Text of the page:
By: Katie Auwaerter | Asst. Features Editor
In 2010, Matt Burnett founded Pure Thirst, an organization that is dedicated to providing clean water to those who do not have access to it. The junior supply chain management major’s organization raised $33,000 in 2011, Pure Thirst to install a water filtration system in El Haral, Honduras. Having just finished raising $22,000 to install a system in Agua Caliente, Honduras, Matt and his organization are preparing for a trip to Honduras over spring break.
Q: In your words, what is Pure Thirst?
A: I think Pure Thirst is an outlet for students to use their skills and their area of study to give back on a global scale and really make a positive impact on individual’s lives. We’re going to have other opportunities in the future for them to possibly go on mission trips and install systems as well as partake in fundraisers and other events of that nature.
Q: What caused you to start the organization?
A: Well, it’s kind of a funny story, I was reading the newspaper back in 2010 one day and I read an article about a doctor in DuBois, Dr. Rice and he had a foundation, the Rice Foundation, and this foundation would go to Honduras and do medical mission trips and one of the projects that they did was build a water filtration system. And whenever I read that, I was really confused because I wasn’t aware that that was a problem in the world. When I did a little more research on it I found out that one out of every ten people in the world lack access to clean water and this can lead to dehydration, diarrhea, parasites, a lot of terrible things and every 20 seconds a child under the age of five dies because of this. And that just struck [me] that we have the technology to do something, it’s just people have to take the initiative. So that’s what I kind of tried to do back in 2010 and 2011. With our first project, we were able to raise roughly $33,000 and go to Honduras and actually dedicated a system down there and that’s kind of been my motivation, actually seeing how the community reacted and how thankful they were, to keep pushing forward with this.
Q: What was it like going to El Haral and dedicating the first water system that your organization purchased?
A: We went in June of 2011 and it was probably one of the most life-changing experiences that I’ve had. We went down and worked with the community to actually install the system, we did painting, we did the roofing for the system as well as some landscaping, and just being able to interact with them and to see how willing they were to help us with this. And also some of the personal experiences as well – on Wednesday of our trip there were these three kids that came down to help us. Their moms were at a women’s retreat, so they came down and hung out with us for about four or five hours and we were able to play baseball, and they never played baseball and they didn’t speak English either so there were some culture barriers there. But you were almost able to surpass those because of the connection that we had with them. Just being able to see that this is the face of the water crisis – like, say that we had not gone and raised the money for this system. Who’s to say that one of those kids wouldn’t have gotten a parasite and passed away if we hadn’t done that. So, kind of keeping that in my mind is something [that] I uphold. At the dedication on Thursday, seeing hundreds of people there just to say thank you and praising God that we were able to help them with that is something that seems like an easy task for me and the people involved but for that community it was life-changing.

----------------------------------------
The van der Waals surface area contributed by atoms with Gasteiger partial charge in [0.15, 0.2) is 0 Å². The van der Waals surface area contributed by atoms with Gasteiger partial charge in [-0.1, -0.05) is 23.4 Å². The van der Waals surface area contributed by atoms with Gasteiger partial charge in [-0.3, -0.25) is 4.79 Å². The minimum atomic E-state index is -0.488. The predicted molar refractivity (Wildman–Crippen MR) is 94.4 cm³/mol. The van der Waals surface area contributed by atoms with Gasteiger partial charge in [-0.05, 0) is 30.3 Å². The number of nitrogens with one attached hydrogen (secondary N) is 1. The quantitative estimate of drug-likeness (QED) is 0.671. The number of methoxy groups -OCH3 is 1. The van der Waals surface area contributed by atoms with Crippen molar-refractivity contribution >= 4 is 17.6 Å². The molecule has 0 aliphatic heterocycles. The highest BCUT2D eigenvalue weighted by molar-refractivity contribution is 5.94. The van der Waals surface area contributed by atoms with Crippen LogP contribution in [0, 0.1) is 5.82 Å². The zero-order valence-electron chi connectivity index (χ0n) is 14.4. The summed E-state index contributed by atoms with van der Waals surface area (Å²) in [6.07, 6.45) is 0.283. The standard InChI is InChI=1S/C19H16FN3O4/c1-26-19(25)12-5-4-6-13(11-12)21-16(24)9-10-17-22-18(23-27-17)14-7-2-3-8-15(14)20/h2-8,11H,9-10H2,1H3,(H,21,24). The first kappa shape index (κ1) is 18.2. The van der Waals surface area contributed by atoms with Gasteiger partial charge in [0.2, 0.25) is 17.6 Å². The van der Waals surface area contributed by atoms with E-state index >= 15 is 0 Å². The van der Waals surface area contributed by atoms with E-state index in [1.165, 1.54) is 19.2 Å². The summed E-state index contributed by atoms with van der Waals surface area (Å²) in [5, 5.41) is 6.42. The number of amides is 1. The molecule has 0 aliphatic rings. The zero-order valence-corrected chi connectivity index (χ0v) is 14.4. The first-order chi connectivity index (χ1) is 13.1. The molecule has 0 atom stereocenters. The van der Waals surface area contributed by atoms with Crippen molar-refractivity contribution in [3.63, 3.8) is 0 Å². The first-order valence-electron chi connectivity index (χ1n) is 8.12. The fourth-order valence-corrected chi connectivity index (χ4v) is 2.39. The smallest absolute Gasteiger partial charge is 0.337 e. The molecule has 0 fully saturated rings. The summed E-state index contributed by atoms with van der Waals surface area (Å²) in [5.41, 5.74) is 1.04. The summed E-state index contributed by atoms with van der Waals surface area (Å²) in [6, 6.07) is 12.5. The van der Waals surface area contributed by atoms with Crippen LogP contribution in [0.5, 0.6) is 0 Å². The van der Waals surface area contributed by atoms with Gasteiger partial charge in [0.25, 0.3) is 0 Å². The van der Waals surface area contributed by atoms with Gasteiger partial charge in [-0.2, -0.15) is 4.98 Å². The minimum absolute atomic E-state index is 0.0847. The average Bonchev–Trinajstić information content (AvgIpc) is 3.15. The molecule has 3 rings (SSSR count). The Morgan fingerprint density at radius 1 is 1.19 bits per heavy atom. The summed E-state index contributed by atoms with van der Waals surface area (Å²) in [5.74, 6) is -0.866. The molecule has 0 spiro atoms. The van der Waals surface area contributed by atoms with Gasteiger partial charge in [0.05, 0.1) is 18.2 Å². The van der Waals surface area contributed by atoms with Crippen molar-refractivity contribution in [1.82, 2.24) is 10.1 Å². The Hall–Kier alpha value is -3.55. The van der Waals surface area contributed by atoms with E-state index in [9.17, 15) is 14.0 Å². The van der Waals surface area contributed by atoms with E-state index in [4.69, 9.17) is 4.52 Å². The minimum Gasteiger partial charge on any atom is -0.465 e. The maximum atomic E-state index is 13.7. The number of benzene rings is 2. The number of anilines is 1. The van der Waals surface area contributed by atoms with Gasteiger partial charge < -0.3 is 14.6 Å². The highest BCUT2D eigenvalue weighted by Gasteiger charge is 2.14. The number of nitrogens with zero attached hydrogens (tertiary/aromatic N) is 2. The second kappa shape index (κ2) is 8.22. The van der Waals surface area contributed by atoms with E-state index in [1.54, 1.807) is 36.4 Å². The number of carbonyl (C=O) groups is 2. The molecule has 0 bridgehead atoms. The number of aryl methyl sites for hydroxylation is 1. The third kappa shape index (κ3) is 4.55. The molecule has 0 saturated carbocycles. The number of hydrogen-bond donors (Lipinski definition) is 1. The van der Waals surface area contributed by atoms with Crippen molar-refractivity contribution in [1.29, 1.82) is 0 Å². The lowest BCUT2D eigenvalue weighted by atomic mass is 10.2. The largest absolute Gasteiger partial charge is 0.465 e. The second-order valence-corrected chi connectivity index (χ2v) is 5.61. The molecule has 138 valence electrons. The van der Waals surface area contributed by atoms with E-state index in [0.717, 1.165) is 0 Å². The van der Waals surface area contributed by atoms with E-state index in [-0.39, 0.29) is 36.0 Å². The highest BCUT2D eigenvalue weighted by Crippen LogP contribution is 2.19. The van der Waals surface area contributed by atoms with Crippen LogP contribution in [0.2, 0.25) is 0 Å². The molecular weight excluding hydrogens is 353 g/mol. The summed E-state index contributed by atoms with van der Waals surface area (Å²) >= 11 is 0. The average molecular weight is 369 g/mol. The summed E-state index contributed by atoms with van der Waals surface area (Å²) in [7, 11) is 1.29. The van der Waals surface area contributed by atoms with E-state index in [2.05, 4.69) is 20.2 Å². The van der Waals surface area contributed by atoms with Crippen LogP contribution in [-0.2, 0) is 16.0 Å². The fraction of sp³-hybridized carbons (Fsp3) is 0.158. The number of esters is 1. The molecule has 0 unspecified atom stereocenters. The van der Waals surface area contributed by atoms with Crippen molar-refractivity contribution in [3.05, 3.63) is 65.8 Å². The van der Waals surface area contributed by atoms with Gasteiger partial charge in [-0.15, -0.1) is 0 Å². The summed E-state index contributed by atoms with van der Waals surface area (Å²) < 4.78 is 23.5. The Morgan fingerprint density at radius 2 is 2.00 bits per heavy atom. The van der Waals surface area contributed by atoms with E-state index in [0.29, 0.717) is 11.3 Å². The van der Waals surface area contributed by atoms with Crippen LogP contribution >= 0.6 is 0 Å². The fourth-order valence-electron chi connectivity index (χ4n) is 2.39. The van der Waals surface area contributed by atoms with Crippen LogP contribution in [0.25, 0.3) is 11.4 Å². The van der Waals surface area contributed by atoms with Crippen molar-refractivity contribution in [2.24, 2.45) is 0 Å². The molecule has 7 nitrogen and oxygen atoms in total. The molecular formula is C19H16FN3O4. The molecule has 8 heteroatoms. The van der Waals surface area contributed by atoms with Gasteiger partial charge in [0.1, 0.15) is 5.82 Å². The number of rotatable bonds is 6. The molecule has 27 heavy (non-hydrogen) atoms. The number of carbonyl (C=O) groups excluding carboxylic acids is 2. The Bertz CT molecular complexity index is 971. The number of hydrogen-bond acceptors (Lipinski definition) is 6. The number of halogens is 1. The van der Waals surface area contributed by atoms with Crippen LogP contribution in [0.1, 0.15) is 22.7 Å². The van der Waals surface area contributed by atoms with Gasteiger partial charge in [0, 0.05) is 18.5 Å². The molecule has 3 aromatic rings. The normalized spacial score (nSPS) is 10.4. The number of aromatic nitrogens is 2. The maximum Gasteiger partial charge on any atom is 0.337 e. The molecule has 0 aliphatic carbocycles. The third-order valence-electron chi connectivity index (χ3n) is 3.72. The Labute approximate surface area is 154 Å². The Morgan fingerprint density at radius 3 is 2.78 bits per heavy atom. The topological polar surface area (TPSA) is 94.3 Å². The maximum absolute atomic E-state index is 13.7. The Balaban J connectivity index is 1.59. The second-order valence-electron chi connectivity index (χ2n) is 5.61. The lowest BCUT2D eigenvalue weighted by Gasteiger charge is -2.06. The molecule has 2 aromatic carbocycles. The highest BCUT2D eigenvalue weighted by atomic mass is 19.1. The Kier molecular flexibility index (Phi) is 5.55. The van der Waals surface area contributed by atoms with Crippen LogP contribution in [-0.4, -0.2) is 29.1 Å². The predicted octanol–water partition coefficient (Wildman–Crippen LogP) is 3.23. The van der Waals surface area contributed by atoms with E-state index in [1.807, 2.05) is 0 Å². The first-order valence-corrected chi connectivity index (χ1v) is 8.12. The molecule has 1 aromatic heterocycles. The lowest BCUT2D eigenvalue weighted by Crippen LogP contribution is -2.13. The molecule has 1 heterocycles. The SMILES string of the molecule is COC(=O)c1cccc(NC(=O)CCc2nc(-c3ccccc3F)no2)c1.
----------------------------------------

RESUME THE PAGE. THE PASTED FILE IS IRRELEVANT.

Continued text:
Q: You recently completed fundraising for the water filtration system in Agua Caliente.
A: With the $22,000, it included a number of different fundraisers. We did the Water Walk in September, which we were able to raise $1,000 that way. We’ve also had a number of high schools in the area do fundraisers for us. I’ve spoken at a number of Rotary clubs and Rotary has been fantastic with their contributions; Rotary presentations on the larger scale of the district have helped us raise some money as well. And bringing everyone together for one common goal is pretty much how we did it.
Q: Once the Agua Caliente water filtration system is installed and dedicated, what’s next for Pure Thirst?
A: It’s hard being a college student and having school to worry about and APD [Alpha Phi Delta] to worry about and the Navy and all these things. I kind of have to assess’ “is this something that I can put time into,” and I think that every time I’ve gone down there I’ve come back really motivated, so I’m hoping I have the passion to continue on. We have fundraisers planned and while we’re down there I’d like to visit one of the communities around that area and see first hand what that community is struggling with, because I think that that will enable me to paint a much clearer picture for the people that I speak to up in the states about the crisis and hopefully be able to help that community as well.
–This interview has been edited and condensed.